There are two common views of the Nature of Man - the Dichotomous, and the Trichotomous.

However, a Quadrichotomous view can also be drawn from Jesus' answer to the challenge of what is the greatest commandment (Luke 10:27)

And he answered, "You shall love the Lord your God with all your heart, and with all your soul, and with all your strength, and with all your mind; and your neighbor as yourself."

or (Mark 12:30)

and you shall love the Lord your God with all your heart, and with all your soul, and with all your mind, and with all your strength.

What other verses/teachings support the four-fold view listed in Luke and Mark? Is this a valid view, or is it something akin to a Hebraism using repetition to enforce a point?

  • 2
    Incidentally, the usual term is tetrachotomous (combining Greek roots).
    – jogloran
    Aug 5, 2012 at 4:39
  • @jogloran - thanks for the alternate term .. I didn't know there was a "usual" :)
    – warren
    Aug 6, 2012 at 3:03

3 Answers 3


The four words that come in this scripture come from a variance in the translation of Deuteronomy 6:5. The Greek Septuagint translates "strength" as "mind". This translation of what Jesus said in Aramaic accommodated both the familiar Greek translation as well as the more accurate Hebrew translation of the word.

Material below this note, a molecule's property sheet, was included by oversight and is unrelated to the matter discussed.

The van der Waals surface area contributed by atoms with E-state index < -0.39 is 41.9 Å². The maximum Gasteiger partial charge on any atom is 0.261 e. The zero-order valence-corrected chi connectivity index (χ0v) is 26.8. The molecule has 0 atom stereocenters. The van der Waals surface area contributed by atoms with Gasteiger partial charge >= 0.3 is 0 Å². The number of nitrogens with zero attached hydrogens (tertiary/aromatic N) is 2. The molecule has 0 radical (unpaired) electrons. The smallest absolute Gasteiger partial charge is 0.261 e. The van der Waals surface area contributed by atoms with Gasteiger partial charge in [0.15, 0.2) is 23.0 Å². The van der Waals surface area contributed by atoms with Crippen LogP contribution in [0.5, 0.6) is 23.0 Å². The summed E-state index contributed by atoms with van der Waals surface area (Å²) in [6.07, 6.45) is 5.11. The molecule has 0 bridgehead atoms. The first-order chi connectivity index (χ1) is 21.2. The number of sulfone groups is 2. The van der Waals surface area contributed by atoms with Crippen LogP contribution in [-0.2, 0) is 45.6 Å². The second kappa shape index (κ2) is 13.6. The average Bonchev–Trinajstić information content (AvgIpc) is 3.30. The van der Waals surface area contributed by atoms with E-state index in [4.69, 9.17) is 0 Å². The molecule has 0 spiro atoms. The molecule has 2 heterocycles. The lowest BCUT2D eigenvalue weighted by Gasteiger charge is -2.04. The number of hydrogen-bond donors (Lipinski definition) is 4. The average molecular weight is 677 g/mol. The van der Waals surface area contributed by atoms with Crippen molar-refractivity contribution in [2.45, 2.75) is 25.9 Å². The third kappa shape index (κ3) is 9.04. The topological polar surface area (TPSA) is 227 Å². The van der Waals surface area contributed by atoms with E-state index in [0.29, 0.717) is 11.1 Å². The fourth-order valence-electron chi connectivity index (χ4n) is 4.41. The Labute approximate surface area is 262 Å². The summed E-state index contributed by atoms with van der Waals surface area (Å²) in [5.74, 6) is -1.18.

It does not, however, suggest a Quadrichotomous view of man, even though that is a pretty cool word.


I think you are reading too much into the text literally, which is very dangerous with something as the Bible.

I believe the point of this verse is not to propose a Quadrichotomous view, but rather simply Love the Lord with everything you have.


I think we should love God with all our emotions, mind, will, body, personality, gifts, imagination, heart, etc. but expressing different aspects of the 'body and soul' does not imply absolute divisions.

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